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California: From Foster Children to Homeless Adults

State Fails to Prepare Foster Youth for Adulthood

LOS ANGELES - California is creating homeless adults by
failing to ensure that youth in foster care are given the support to
live independently as adults and by ending state support abruptly, Human
Rights Watch said in a report released today. Human Rights Watch said
that the state should provide financial support, connections with
adults, shelter, and other safety nets for young people as they make the
transition toward independence.  

The 70-page report, "My
So-Called Emancipation: From Foster Care to Homelessness for California
" documents the struggles of foster care youth who become
homeless after turning 18, or "aging out" of the state's care, without
sufficient preparation or support for adulthood. California's foster
care system serves 65,000 children and youth, far more than any other
single state. Of the 4,000 who age out of the system each year, research
suggests, 20 percent or more become homeless.

"By failing to prepare youth in foster care for adulthood and cutting
them off from support abruptly as they become adults, California is
failing in its duty to these young people," said Elizabeth Calvin,
senior advocate for children's rights at Human Rights Watch and author
of the report. "These young people are capable of making the transition
successfully, but they cannot do it without the state's help."

This month the state is considering dramatic cuts to child welfare
services, which would eliminate an existing transitional living program,
over 400 social workers, and other programs for foster youth preparing
for adulthood.

"These proposed budget cuts would undermine foster youth's main
defense against living on the streets," Calvin said. "The state will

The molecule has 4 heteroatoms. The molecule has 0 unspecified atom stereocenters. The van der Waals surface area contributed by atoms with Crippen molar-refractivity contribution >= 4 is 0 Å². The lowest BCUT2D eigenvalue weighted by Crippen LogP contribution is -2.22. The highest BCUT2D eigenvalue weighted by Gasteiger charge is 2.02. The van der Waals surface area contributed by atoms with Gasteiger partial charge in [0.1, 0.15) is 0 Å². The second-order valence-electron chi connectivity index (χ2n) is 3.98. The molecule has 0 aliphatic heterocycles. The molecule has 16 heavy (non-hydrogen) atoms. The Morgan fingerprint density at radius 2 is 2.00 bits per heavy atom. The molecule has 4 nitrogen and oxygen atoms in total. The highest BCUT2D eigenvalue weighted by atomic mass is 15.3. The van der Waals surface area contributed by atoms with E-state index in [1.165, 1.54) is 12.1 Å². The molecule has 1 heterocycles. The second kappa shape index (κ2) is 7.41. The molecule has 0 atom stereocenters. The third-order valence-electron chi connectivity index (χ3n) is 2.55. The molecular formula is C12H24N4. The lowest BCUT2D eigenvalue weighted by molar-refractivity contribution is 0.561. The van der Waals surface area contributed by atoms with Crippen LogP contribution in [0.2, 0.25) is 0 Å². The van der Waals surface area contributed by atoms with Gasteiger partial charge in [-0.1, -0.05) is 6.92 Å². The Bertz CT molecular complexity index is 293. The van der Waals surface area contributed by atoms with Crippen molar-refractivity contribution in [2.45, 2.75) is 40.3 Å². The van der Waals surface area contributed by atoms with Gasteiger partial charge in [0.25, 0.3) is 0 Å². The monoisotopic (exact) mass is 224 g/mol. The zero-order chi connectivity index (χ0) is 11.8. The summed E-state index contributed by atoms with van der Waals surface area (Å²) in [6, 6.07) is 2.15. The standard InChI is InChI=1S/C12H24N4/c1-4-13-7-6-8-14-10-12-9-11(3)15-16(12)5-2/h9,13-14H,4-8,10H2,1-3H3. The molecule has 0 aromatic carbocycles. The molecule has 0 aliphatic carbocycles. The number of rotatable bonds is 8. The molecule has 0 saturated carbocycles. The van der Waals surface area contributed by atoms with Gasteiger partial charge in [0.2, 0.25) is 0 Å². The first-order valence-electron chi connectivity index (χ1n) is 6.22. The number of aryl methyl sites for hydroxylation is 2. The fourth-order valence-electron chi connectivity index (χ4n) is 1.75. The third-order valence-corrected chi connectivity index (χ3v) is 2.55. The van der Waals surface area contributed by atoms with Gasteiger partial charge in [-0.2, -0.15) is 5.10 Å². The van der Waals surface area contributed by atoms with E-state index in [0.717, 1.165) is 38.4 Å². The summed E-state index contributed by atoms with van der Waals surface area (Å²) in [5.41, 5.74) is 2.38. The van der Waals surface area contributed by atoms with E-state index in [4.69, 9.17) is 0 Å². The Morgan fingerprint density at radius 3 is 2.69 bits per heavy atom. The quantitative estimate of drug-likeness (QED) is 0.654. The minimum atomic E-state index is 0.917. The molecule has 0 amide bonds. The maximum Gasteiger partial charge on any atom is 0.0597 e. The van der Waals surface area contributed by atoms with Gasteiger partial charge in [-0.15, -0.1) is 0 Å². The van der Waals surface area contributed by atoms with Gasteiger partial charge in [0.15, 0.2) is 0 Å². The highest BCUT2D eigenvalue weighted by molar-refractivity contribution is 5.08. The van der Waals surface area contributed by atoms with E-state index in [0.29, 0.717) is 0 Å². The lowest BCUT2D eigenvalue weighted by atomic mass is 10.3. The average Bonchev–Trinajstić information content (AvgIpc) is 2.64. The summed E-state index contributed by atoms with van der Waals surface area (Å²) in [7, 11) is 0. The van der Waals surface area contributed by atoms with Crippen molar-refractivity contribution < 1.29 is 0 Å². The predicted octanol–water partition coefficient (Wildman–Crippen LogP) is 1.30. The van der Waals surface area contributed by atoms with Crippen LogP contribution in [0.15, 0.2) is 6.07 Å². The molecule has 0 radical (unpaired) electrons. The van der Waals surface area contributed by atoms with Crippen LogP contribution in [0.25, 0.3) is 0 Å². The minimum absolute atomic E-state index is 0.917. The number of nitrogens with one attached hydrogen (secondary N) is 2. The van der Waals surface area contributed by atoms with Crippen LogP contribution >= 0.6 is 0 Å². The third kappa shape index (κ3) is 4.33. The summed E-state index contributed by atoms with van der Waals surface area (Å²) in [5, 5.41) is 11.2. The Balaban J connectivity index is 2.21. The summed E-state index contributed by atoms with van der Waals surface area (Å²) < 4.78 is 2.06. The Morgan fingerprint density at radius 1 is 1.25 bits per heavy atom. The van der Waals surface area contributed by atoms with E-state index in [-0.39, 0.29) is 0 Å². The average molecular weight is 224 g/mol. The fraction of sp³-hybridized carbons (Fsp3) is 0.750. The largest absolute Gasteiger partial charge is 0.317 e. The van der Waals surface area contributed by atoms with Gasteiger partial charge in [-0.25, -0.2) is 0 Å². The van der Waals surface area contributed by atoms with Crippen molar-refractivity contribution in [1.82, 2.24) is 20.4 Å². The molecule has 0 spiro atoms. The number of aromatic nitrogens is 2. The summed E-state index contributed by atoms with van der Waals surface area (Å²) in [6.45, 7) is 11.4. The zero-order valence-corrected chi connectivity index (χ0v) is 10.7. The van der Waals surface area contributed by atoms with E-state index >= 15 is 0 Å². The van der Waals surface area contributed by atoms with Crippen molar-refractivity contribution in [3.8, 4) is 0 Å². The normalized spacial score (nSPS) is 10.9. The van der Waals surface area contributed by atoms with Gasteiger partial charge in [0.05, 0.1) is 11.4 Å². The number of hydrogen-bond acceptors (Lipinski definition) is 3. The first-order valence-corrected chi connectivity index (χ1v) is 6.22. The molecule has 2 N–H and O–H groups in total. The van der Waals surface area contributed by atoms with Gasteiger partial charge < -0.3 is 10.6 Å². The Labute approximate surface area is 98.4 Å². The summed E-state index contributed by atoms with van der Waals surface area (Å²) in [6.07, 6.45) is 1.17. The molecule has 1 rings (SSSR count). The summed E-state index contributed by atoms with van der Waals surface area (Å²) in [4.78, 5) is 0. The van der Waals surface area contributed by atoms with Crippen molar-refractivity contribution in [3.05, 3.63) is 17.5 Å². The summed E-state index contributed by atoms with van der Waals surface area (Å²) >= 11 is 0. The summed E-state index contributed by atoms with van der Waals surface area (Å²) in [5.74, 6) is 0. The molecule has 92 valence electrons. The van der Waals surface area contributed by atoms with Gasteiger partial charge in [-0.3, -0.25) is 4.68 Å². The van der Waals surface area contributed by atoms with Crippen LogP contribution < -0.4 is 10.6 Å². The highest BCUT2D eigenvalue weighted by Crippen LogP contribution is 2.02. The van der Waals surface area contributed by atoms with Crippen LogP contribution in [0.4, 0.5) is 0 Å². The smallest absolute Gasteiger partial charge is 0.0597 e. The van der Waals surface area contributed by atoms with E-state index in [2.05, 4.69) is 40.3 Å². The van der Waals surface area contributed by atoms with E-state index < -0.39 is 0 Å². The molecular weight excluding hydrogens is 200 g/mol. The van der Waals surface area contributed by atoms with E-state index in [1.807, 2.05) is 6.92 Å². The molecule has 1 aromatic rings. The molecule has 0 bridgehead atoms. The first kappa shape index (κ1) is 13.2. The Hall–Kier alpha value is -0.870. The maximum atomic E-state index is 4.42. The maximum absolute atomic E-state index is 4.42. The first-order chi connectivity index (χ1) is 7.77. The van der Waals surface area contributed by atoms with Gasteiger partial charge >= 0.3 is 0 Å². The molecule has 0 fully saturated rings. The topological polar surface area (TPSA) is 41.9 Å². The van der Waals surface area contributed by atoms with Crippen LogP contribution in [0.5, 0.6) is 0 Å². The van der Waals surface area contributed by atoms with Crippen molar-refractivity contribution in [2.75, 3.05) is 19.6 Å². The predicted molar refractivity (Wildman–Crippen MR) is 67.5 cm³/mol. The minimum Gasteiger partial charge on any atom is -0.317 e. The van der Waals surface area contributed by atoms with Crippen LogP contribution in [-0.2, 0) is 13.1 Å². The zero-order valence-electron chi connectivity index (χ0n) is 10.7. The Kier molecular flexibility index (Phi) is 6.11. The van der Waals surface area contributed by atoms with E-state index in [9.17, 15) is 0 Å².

bear the costs of the predictable result - increased homelessness."

Most children enter foster care because abuse or neglect at home
triggers the duty of the state to step in and protect them. The state
becomes their parent and must ensure that children have adequate food,
clothing, shelter, health care, and education. But the responsibility to
provide the guidance and support necessary for children in foster care
to grow into independent adults is no less important, Human Rights Watch

Human Rights Watch interviewed 63 young people who became homeless
after they left foster care in California. Their stories shed light on
the complex array of factors that led to their homelessness: missed
opportunities to learn skills, lack of ability to support themselves, a
shortage of second chances, and the fact that no one cared what happened
to them.

Of those interviewed, 65 percent had not graduated from high school
when they were forced out of state care; 90 percent had no source of
income. These young people were expected to survive on their own, though
the state had provided little training for adult living skills and was
providing no support during the transition. In these cases, homelessness
is a predictable outcome.

California state law requires child welfare agencies to develop, in
conjunction with each youth in foster care, an "emancipation plan" for
what the young adult will do when leaving foster care. But in practice,
plans are often not made or are unrealistic and unlikely to prevent a